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Description of problem:
We are running RHEL4-x86_64 on our HP Proliant DL360 server. After we installed the HP support pack, it comes up the error message as following everytime we boot the machine.
"Your time source seems to be instable or some driver is hogging interupts".
Version-Release number of selected component (if applicable):
Steps to Reproduce:
1. boot the machine
2. the error message comes up
We have contacted HP for this issue and their response is as following,
The developers indicate that there is a difference between RHEL 3 and RHEL 4
that is the cause of this problem. When a system management Interrupt is
issued (SMI, and industry-standard method of internal Communications, in the
case of the DL380G4 it is supplied by the Intel Chipset), clock ticks are
suspended. In RHEL 4 they changed the
Sampling rate to 1000 and when 100 ticks are missed it issues a warning.
Previously it was the other way around with samples at 100 and if 1000 ticks
were missed it would alert. Essentially, they messed up and reversed the
I think it would be better if you could contact Red hat, so that they would
help you resolve it.
Could you please do us a favour and have a look at this issue? Many thanks.
ok, so that means previously that we got the alert if 10 seconds were missed and
now we get it if 1/10 of a second is missed. 10 Seconds seems like awfully long
time to go without an interrrupt. If this message only occurs during bootup, I
doubt it causes an problems. If its the case that this only occurs during
bootup, we might want to look into disabling this during bootup time.
We believe it is only occuring during boot up - yes - it might be nice to
disable that message during boot.
We were just surprised to see an error on a piece of 100% HP/redhat certified
hmmm, does the latest kernel make any difference...there have been numerous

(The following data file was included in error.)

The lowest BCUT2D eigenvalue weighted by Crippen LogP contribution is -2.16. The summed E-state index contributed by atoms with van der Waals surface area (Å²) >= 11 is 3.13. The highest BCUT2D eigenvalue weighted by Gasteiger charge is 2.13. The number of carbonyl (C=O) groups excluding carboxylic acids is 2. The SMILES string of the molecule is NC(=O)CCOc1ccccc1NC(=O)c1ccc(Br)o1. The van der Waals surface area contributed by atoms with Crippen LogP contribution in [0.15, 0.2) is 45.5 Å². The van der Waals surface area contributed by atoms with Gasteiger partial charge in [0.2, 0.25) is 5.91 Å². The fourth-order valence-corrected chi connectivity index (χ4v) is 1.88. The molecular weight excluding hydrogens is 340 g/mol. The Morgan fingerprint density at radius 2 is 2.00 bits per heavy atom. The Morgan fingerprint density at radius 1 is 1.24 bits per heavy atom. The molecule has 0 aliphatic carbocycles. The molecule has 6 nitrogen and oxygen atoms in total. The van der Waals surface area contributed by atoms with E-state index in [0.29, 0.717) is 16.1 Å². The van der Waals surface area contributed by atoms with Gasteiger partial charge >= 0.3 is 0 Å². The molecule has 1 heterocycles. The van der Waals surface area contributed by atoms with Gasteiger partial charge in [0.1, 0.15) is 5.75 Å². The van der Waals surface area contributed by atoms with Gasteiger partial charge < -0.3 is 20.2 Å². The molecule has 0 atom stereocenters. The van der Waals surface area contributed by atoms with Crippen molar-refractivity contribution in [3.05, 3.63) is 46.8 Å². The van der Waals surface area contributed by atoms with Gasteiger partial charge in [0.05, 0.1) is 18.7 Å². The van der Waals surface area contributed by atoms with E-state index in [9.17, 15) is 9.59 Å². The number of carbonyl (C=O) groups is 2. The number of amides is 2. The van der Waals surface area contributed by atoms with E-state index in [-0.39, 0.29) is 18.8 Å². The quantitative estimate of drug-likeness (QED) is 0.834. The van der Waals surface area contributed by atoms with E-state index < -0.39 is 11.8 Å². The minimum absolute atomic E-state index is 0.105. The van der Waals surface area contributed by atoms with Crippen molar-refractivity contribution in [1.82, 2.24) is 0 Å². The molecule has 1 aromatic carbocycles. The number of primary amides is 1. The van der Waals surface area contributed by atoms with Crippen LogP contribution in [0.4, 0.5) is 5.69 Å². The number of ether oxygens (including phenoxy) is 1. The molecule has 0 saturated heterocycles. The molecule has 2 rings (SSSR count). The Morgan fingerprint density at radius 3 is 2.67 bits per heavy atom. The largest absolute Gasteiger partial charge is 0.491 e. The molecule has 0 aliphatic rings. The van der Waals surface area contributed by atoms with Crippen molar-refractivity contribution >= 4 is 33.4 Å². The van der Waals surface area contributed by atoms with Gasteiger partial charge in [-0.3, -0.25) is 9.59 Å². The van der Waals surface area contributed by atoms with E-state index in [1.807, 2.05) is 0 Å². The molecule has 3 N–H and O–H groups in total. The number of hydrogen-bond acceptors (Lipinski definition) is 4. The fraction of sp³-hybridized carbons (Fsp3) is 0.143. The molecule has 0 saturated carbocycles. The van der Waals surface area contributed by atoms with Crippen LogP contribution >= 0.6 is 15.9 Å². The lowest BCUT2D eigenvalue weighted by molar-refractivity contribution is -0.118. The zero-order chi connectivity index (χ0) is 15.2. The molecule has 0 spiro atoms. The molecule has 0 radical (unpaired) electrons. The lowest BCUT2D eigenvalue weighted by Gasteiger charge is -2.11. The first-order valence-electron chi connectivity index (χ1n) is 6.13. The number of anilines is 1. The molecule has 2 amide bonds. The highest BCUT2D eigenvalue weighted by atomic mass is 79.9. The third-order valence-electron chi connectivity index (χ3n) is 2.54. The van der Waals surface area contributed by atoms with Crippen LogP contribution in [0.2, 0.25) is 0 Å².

x86_64 related time keeping fixes.
This is a duplicate of Bug 170043
Created attachment 136295 [details]
patch to resolve the issue
HZ was changed to 1000 in the RHEL4 kernel, this patch sets lost count
threshold accordingly and resolves the issue.
This request was evaluated by Red Hat Product Management for inclusion in a Red
Hat Enterprise Linux maintenance release. Product Management has requested
further review of this request by Red Hat Engineering, for potential
inclusion in a Red Hat Enterprise Linux Update release for currently deployed
products. This request is not yet committed for inclusion in an Update
QE ack for RHEL4.5.
committed in stream U5 build 42.32. A test kernel with this patch is available
An advisory has been issued which should help the problem
described in this bug report. This report is therefore being
closed with a resolution of ERRATA. For more information
on the solution and/or where to find the updated files,
please follow the link below. You may reopen this bug report
if the solution does not work for you.
(In reply to comment #4)
The message can occur at any time, not only at bootup. Here are few lines form
Jul 18 00:02:51 rac-oracle1 sshd(pam_unix): session closed for
Jul 18 00:05:06 rac-oracle1 kernel: warning: many lost ticks.
Jul 18 00:05:06 rac-oracle1 kernel: Your time source seems to be
instable or some driver is hogging interupts
Jul 18 00:05:06 rac-oracle1 kernel: rip __do_softirq+0x4d/0xd0
Jul 18 00:07:49 rac-oracle1 sshd(pam_unix): session opened for
user oracle by (uid=0)
Jul 18 00:07:49 rac-oracle1 sshd(pam_unix): session closed for
And on the top, RHEL4 U5 does not resolve the problem.
This is likely not a timekeeping problem. It indicates that some driver may be
buggy or that platform SMI's (at the hardware level) are long enough to cause a
message to get printed.
Please check this system for time skew. It the system keeps time then this
problem is not a major concern. We can address the timeskew in a new BZ if needed.
We may consider changing this message not to print by default, and only enable
by a boot arg used for debugging,